Global phenomena of intolerance: Need for creating index of tolerance

By Vivek Pattanayak*

In the Turkish media Daily Sabah, a candid view was expressed about the rising zelophobia and bigotry  in Europe. Even in a country like Germany, known to be extremely conscious of its Nazi past, the Turkish people living for more than seven decades have not escaped sporadic physical violent attacks. The continent had history of antisemitism. The infamous Dreyfus case had sullied the glorious  reputation of France known to be the pivot of the movement of liberty, equality, and fraternity not only in the West but also in the world. No wonder there was a saying, “what France thinks today, Europe thinks tomorrow.” Now  with huge Muslim population mostly from the Maghreb countries and even black  Christian people from Sub-Saharan Africa, the fifth Republic has witnessed xenophobic convulsions for two decades. Although Disraeli, the prime minister of Britain in 19th century, was a Jew, the Grand Britannica could not hide its prejudice towards Judaism. The Netherlands had a fair share of people coming from erstwhile colonies from Indonesia to Surinam. Belgium, with imperial connection with Zaire, the former Belgian Congo has also got colonial migrants. Although till recently they had not exhibited any flagrant and open hostility towards them but with the rising of  the rightist Le Pen movement in France they too have been infected by this malady. Of course, in the recent history Europe has become a multi-racial, multi-religious and multi-cultural society partly due to liberal immigration policy adopted for few decades to buttress its labour force, particularly blue-collar workers because of the low birth rate in Europe, and  the aging population, and shortage of IT skill after the onset of internet revolution with influx of the Indian techies.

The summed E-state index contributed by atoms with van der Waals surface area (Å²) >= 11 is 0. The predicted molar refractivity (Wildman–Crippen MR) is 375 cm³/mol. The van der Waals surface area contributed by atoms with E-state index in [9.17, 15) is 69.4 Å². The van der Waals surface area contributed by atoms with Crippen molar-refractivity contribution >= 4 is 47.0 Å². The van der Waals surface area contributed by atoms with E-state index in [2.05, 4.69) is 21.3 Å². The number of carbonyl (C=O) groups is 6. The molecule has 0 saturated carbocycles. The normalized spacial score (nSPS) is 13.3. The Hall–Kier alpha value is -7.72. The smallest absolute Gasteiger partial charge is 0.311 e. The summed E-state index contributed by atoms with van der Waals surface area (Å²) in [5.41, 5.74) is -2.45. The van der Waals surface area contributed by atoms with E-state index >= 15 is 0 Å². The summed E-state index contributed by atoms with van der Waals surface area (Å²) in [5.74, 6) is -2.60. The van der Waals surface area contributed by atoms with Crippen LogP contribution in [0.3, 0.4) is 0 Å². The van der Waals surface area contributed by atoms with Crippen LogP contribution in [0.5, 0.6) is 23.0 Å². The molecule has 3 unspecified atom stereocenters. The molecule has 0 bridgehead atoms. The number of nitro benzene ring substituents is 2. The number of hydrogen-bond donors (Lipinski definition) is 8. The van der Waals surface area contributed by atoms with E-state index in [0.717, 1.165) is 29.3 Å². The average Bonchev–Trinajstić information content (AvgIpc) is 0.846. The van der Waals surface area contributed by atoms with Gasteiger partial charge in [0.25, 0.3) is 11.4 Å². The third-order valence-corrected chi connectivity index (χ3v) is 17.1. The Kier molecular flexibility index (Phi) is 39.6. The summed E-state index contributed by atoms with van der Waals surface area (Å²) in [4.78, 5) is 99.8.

In the UK, the migrants include a third generation of people of colonial origin whose grandparents hailed from across the globe. No wonder the saying was “sun never sets on the British empire.” Brexit exposed its fractious society. Interestingly, although the Iberian Peninsula was the birthplace of imperialism, there was hardly any visible migration from Latin America. Only in recent times, Spain received migrants from Morocco. In spite of the long Arab-Islamic presence in the peninsula and  history of Crusades, anti-Islamic sentiments have risen only recently because of repeated Islamic terrorist attacks after 9/11.

What has amazed the political observers of the non-Occidental hemisphere is that the Scandinavian countries, traditionally known as welfare states with long culture of tolerance, have of late seen significant departures from this historical trend, particularly in Norway.

The American  society, although long bedevilled by slavery, south-north fractious division, and segregation, had consciously allowed immigration which made it multicultural with flowering of “American dream” of people of different countries. The society had evolved to become a cauldron of all cultures after the World Wars, First and Second, especially for the Europeans. The Indian diaspora, influx of Latin Americans, the Asian population in particular Chinese, even the Japanese and now Vietnamese had made the society visibly multiethnic. However, all of a sudden, the non-Western world woke up to a rude shock with the arrival of Trump with slogans, “America for Americans” and “America first.”

Xenophobia is not a distinctive feature of the West. Intolerance towards different culture is also visible in Land Down Under although it has abandoned the discriminatory White Australian policy since long back. Needless to state that although  opprobrious apartheid policy in South Africa has gone long since, even after the epoch-making work done by the Truth and Reconciliation Commission under the leadership of Nobel Laureate, Desmond Tutu, the subterranean tension between the White and Black is yet to disappear.